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I can only contribute to question 1: I don't believe it is a scam by the scheduling office. They are probably clueless of the costs at various hospitals. You are shopping for medical services by price which is VERY frowned upon by hospitals. That is why their charge master (the list of charges for services and supplies) each hospital uses is guarded like nuclear launch codes.

As you are finding, these costs vary widely on individual items from location to location and their intent is to squeeze as much profit as they can from the patient. Shopping item by item really upsets the apple cart. I tried to get a ballpark figure on the basic costs of a heart surgery before hand was told multiple times it just can't be done. The charges vary for the thousands of individual items needed and what will be needed just can't be projected ahead of time. They do not want you comparing costs.

My local hospital is building another hospital in a nearby town. They have decided to add a $200 surcharge for a routine doctors appointment (which isn't even in the hospital).
They call it a hospital use charge because the doctors office is next to the hospital. Everyone knows it is just funding the constriction of the new hospital.

I applaud you for trying to be a wise health care consumer. Almost no one else seems to do this. It's like trudging through sand.
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Old 04-01-2015, 07:50 PM   #4
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The hospital closest to us overcharges for MRIs by 100%. My doc always has me go downstairs to a separate facility. Most times you can walk in. I believe everyone in his practice is told to use the hospital as they are all part of a mega-health provider. I don't think it's a kickback, but the management setting direction.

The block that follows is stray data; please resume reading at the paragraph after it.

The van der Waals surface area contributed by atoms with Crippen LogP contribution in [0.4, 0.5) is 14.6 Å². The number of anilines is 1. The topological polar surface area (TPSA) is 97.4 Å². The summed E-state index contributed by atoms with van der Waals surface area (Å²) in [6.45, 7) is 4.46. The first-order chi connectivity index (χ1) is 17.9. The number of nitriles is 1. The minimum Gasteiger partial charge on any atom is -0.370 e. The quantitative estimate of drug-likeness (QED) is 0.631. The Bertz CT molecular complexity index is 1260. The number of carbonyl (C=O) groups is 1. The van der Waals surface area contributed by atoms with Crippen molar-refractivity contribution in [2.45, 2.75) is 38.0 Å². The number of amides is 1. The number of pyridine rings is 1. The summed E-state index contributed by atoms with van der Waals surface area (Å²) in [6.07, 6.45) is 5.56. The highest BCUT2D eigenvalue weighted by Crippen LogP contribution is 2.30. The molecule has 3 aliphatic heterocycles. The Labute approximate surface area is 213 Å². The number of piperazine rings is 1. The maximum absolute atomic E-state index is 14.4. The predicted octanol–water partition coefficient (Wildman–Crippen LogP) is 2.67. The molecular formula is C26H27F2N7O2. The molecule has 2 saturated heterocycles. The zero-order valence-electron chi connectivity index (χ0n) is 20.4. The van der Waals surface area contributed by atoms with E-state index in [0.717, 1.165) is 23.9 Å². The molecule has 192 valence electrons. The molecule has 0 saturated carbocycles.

I've recently had a cervical epidural in at a hospital out patient facility. Haven't gotten the EOB yet. Had two fifteen years ago, in an outpatient setting. Never heard of the DRs office but some may do it.

One thing a Nuersurgon told me. Time heals, he mentioned he volunteered at the veterans hospital. Said active duty had priority, so some inactive waited a few months to get in. He claimed 90% no longer were in pain or showed any need for further treatment.

You mentioned numbness, you should mention that loudly to your doc. The first epidural helped my numbness, not perfect but better. I'm hoping another one and lots of PT.
Best wishes.


Edit to add:
HOLY HOSPITAL STICKER SHOCK

I just checked my insurance company's website there are 2 charges, pending status. These are the non negotiated rates:

Dr. performed epidural - $1,045
Hospital facility - $5,427

Sure hope that gets negotiated down. I know it will but that's a silly price. Procedure took ten minutes.
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Old 04-01-2015, 08:17 PM   #5
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This hospital charges 13 times what the stand alone MRI facility charges. What is that? 1200%?

As far as the steroid injection, they said I need to be sedated. Why? 20 years ago I didn't need to be sedated. I curled up in the fetal position and got the injection. If anything has changed you would think it would be that they can use a smaller needle or they have developed a way for it to absorb thru the skin or something. I don't see how 20 years have gone by and we have regressed to the patient needing to be sedated. I'm not buying it.
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Old 04-01-2015, 08:20 PM   #6
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This might be useful to OP, and other insured through United Healthcare-

myHealthcare Cost Estimator | UnitedHealthcare
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Old 04-01-2015, 08:39 PM   #7
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Originally Posted by ERhoosier View Post
This might be useful to OP, and other insured through United Healthcare-